Review 2:

Review of Jay S. Harrison in the Herald Tribune

Bellini's "Norma" returned to the Metropolitan Opera Tuesday after an absence of nine years. It is good to have her back. Like an old friend long resident out of town, she has been missed; and her reappearance only emphasized the great loss we have felt during her prolonged sabbatical. For "Norma' is an opera for the ears. Talking about it-and everybody does-means nothing. It has to be heard, then heard again. And the Met should make it its business to see that "Norma" has a home as long as there is a public to visit her. I must at this point confess that my principal enthusiasms are for the opera itself, since the performance of the occasion was quite below the standards that the company, to our good fortune, has set for itself. What seemed, in fact, to be a stellar cast on paper proved entirely remiss in the matter of supplying genuine vocal glories.

For one thing, Miss Milanov had a woefully unsuccessful evening, and, during the first two acts in particular, her singing in the top register was so consistently out of tune that it evoked an audible and visceral reaction from the audience. Nervousness, perhaps, accounted for this defection, for the role is devil-inspired in its grueling ascents above the staff. But excuse it as you will, there was no denying that Miss Milanov shrieked rather than sang and came to grief in phrase after phrase. Her third act, however, was slightly improved, and as the "Mira 0 Norma" duet hove into sight, she was to a substantial degree in repossession of the bounties and graces of her formidable vocal technique.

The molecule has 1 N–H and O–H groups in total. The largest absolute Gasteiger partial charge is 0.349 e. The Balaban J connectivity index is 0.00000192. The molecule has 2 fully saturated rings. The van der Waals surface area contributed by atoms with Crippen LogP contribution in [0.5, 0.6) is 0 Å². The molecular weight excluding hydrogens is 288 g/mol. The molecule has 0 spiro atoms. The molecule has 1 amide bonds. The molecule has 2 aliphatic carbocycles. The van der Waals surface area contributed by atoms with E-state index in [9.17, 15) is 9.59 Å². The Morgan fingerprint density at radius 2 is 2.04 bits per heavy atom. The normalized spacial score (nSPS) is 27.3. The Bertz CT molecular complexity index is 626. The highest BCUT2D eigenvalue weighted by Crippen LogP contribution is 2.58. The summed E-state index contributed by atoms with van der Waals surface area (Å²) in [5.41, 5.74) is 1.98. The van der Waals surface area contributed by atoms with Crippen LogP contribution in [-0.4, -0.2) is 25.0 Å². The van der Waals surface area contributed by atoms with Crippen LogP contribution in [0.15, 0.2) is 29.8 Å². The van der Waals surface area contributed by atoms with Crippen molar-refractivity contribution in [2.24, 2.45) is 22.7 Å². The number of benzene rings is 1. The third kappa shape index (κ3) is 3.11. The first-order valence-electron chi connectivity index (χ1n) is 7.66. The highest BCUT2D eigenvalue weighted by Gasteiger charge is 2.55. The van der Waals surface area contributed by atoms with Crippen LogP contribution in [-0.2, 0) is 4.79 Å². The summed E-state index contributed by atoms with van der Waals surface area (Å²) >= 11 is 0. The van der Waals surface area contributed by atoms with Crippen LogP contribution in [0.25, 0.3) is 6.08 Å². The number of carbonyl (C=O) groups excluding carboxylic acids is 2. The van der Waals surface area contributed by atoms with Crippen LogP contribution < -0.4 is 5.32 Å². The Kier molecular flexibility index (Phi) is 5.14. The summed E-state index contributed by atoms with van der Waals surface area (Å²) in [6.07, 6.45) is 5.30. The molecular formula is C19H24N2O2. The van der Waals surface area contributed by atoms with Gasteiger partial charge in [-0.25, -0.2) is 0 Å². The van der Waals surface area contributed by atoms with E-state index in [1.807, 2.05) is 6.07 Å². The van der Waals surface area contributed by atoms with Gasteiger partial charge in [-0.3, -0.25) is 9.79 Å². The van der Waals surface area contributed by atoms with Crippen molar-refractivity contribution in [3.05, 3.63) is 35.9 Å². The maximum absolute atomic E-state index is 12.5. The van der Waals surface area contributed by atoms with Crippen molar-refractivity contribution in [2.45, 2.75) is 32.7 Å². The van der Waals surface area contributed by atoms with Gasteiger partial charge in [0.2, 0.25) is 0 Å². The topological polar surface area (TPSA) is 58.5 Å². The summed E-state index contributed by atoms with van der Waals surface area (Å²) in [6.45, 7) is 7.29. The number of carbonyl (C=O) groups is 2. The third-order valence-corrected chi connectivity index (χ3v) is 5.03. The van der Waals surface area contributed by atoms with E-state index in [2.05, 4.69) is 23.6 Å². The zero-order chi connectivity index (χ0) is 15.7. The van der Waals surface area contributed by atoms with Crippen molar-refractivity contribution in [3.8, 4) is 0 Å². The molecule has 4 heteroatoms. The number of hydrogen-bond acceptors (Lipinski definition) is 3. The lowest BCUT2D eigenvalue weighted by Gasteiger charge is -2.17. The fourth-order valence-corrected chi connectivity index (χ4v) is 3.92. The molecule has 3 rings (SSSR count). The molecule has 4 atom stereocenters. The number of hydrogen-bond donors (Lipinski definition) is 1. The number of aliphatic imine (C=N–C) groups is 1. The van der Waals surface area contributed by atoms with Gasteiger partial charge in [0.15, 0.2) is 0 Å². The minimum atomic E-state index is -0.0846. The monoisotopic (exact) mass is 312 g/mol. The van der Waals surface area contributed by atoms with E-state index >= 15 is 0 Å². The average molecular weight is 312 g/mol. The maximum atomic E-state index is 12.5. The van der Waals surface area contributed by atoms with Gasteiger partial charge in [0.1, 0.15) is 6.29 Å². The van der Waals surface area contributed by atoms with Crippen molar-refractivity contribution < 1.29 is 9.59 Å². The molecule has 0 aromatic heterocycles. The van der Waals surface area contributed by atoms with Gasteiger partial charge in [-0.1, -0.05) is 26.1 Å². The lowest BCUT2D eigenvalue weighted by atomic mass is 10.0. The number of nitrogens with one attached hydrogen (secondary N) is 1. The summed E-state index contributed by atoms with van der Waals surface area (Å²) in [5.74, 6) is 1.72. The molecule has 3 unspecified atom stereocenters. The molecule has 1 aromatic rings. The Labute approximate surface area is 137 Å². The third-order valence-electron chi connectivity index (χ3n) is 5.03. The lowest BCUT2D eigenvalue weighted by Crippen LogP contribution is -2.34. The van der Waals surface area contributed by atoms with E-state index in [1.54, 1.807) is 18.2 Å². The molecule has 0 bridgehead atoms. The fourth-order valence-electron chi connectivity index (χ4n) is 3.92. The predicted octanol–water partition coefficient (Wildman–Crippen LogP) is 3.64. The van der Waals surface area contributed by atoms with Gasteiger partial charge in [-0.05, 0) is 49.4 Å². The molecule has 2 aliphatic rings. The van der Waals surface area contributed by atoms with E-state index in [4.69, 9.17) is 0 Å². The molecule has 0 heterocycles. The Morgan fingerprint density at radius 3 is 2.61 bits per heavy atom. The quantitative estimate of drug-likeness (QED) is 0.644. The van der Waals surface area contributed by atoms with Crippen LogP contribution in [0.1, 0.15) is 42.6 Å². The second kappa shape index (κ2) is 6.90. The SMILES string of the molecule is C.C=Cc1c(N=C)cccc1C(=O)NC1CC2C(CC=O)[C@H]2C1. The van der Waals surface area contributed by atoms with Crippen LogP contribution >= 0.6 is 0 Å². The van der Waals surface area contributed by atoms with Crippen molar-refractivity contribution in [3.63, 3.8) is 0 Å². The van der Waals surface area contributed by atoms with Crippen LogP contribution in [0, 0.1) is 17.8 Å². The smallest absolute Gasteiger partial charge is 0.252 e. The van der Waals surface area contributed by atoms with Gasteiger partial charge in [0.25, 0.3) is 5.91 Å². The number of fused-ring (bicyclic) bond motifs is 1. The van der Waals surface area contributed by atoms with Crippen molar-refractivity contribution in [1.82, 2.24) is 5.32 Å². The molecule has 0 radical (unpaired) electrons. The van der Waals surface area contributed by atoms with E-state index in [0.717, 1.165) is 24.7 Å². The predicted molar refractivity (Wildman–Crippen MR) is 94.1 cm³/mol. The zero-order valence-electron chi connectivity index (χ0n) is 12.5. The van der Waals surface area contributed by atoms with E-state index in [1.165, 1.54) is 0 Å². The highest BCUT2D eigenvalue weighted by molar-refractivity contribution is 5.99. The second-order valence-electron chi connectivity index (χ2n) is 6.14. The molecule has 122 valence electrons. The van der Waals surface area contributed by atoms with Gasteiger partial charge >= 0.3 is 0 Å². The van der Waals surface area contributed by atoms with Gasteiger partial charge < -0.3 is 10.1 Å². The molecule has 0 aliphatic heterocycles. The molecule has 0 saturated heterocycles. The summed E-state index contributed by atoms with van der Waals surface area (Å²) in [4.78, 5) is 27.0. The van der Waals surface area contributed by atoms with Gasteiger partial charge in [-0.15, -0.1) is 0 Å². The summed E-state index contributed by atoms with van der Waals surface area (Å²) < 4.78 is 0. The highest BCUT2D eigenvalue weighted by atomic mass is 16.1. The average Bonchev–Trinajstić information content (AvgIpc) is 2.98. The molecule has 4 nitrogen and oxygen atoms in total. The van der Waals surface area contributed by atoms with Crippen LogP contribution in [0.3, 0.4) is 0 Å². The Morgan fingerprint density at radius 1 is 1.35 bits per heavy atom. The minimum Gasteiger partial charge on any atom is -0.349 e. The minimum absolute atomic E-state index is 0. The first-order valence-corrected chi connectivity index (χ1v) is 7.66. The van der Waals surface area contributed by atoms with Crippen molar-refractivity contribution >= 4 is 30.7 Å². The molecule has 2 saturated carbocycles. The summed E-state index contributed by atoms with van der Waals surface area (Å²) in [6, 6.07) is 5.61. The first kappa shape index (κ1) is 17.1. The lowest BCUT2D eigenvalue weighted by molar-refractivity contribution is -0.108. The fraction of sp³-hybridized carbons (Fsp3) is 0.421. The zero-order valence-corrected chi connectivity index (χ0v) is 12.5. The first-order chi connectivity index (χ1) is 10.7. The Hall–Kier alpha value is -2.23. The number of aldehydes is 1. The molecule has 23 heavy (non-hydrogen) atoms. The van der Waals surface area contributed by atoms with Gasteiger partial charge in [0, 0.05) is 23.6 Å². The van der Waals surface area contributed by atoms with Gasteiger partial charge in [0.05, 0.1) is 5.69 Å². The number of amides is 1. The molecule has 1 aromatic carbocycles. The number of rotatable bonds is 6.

Miss Barbieri, as Adalgisa, was impressive, but 'impressive' is no praise for Barbieri. The woman is capable of greatness, and that we have come to expect. Throughout, her tones, though well focused and powerful, were, if not actually dreary in color, at least lacking the luminosity and opalescence that are her true capacity in the grandest moments of its potential. For his part, Mr. Penno sang with considerable brilliance though having now heard him twice it is apparent to this reviewer that the tenor's' major difficulty is in singing an even scale. With him, lovely and coarse tones are often interwoven, while soft-spun legatos are as apt as not to be followed by shattered phrases.

The best work of the evening was offered by Mr. Siepi, as the regal and commanding Oroveso. Early he dug in, and with the jitters gone he sang with huge resonance and surpassing majesty. It was, for a fact, a bright star in a performance whose other bright stars were frequently cast behind the shadow of technical clouds.

Tuesday night's production came to us in the nature of a "reconditioned" revival boasting two new sets. I have no grounds to compare it to the previous presentation, since that one I had never seen. The first act setting, however, seems entirely appropriate to the darkling deeds that are hatched before it; and the second, though it resembled at odd moments a section of the Grand Canyon, was sufficiently somber for the brooding that it houses. And the direction of Mr. Cleva, not quite as elegant as the score implies, was none the less flexible, assured and tailored to his singers' demands. But what is important is that "Norma" has returned. That alone gives occasion for thanks.